I was familiar with the suspicions and paranoia of smoking grass, with smoking hashish, and smoking PCP, but this was an enormous, paralyzing fear which would almost shut down the usage of my legs all together at first. In fact, I am accustomed to not only the effects of drugs, but also the effects of a chemical imbalance in my brain. It was about as challenging as to drive that really curved country road the whole way home, forty five miles from the city. I got through lunch that day, after I got a hold of myself, and made it through the trip to the store mother took me to as well.
Eighteen months I was going to the doctor’s office, talking to that doctor till I was blue in the face. I got tired of talking after while, and asked the doctor what she wanted from me. Perfectly rational question. She said she had read all my charts, from day one, when I was twenty. She said I had a drinking problem. She offered me ground parole to get to the program, to get myself some help. She had already made arrangements right there on grounds. Was I interested? I reached for that offer like a drowning man reaches for a life preserver. It had been a year and a half, and I wanted help alright. I was ready for it too, and I wasn’t kidding.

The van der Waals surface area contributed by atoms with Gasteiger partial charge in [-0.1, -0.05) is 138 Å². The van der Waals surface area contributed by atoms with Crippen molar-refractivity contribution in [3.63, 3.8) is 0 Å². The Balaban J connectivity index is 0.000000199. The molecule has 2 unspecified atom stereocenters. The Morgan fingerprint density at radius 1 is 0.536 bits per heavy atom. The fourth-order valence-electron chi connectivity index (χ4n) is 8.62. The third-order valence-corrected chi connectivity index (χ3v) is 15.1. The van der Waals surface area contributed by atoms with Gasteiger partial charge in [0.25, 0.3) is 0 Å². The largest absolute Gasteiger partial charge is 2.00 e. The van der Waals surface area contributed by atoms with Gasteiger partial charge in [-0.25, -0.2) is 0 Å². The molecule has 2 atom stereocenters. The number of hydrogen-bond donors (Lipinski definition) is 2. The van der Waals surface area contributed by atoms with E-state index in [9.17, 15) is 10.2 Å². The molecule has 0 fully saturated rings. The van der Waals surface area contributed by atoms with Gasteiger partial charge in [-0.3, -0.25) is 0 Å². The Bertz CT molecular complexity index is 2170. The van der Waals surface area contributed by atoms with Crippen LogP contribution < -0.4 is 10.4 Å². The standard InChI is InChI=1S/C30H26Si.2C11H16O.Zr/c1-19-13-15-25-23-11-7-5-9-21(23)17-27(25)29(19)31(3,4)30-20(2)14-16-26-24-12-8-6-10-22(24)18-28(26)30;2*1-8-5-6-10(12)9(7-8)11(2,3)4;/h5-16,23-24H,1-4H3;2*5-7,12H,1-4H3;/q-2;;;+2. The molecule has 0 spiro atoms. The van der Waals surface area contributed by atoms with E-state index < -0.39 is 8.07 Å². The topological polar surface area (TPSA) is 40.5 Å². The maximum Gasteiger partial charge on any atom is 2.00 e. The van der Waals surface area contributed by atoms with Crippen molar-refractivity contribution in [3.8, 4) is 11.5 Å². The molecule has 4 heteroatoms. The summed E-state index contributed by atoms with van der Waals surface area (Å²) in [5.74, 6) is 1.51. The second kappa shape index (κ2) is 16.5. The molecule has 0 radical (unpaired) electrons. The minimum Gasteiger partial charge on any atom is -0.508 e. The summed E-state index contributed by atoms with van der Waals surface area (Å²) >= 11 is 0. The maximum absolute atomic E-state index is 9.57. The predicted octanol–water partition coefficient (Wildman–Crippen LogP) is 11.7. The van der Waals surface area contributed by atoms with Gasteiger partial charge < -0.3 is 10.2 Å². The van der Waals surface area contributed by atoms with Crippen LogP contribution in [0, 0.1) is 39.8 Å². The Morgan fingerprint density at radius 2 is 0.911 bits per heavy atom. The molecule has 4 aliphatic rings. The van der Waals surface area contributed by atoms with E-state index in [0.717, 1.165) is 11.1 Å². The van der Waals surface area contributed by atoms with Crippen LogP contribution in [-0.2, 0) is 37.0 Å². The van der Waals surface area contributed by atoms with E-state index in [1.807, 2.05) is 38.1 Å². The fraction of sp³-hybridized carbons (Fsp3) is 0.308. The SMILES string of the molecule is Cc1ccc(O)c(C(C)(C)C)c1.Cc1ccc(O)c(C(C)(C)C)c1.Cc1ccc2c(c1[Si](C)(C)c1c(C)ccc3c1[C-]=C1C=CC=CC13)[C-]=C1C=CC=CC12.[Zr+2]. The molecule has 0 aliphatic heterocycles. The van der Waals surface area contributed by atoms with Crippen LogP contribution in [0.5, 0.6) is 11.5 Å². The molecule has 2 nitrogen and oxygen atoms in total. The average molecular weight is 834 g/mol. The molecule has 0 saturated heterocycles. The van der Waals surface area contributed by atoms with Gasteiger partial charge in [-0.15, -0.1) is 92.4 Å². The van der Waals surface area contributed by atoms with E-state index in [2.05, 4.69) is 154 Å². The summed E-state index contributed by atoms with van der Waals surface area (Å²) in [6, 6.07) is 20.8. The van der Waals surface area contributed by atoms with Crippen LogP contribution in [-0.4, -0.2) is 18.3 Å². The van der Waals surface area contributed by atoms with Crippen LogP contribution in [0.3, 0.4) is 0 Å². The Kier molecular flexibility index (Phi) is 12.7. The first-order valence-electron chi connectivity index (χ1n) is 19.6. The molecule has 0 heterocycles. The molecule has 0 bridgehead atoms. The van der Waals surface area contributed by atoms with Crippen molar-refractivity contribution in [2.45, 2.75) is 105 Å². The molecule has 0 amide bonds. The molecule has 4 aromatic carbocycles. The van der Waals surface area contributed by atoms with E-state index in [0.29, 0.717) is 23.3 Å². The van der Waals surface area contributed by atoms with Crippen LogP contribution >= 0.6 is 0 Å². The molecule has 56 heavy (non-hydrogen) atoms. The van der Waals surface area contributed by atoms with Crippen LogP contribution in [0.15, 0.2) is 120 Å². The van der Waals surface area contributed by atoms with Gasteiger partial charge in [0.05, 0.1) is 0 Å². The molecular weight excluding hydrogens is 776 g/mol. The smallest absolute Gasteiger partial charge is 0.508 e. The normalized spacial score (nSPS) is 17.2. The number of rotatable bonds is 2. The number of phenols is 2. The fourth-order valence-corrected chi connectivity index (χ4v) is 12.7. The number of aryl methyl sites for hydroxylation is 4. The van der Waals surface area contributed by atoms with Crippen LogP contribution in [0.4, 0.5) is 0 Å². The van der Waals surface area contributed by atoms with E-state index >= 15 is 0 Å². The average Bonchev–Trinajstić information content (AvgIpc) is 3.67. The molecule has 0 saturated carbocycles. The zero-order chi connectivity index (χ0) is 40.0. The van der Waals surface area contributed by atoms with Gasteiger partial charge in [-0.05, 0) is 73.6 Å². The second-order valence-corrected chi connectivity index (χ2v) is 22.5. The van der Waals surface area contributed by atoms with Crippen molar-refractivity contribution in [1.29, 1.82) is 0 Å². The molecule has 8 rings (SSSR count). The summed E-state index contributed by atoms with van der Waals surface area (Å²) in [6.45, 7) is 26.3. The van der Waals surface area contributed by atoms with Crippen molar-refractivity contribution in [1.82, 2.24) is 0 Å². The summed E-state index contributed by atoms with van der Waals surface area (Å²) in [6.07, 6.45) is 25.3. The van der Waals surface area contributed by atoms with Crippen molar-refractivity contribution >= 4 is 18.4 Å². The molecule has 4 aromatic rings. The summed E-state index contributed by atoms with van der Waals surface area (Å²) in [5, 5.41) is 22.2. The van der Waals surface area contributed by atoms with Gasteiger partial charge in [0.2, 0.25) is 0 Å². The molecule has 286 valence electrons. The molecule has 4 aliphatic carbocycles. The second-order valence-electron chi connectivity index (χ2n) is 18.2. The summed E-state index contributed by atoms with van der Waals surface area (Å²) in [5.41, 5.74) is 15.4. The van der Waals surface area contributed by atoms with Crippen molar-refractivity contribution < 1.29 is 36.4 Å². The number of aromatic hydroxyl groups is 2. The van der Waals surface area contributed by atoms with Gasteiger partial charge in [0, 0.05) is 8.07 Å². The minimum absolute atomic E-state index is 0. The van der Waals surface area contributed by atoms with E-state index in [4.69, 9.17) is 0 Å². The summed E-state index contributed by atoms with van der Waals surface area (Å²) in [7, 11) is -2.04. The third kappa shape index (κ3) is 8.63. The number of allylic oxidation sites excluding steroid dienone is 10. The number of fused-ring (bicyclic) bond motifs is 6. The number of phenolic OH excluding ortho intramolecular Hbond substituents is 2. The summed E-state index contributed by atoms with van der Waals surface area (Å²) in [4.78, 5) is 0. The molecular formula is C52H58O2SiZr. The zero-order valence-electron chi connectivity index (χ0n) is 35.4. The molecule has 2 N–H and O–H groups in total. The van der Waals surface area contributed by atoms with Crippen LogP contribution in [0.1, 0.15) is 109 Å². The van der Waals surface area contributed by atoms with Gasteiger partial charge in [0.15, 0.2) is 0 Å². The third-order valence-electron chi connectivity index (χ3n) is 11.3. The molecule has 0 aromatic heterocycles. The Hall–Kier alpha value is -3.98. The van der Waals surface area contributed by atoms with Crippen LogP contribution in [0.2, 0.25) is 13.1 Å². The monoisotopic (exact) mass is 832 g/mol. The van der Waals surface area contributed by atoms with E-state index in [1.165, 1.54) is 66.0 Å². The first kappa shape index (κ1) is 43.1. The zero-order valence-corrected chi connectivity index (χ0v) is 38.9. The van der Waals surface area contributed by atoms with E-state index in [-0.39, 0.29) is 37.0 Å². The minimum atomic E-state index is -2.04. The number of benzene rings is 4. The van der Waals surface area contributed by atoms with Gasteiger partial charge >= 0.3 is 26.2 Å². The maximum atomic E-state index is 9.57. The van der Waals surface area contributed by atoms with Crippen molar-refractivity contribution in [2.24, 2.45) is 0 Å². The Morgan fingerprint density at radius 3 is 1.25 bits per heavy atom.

It was not all fun and games at the state hospital. Out at Takernon Center one day, one of the fella’s went off. I don’t know what he was hitting, but the staff unlocked the dorms, went in the office and locked the door. It was evening when this happened, and staff had gone and unlocked all the doors to the dorms. It was a young fella I didn’t know too well. I asked friends I encountered whether they were OK on my way to my rack. Everybody said they were fine, so I went to bed for the night. I never heard of that young fella hitting or hurting anyone. He got upset.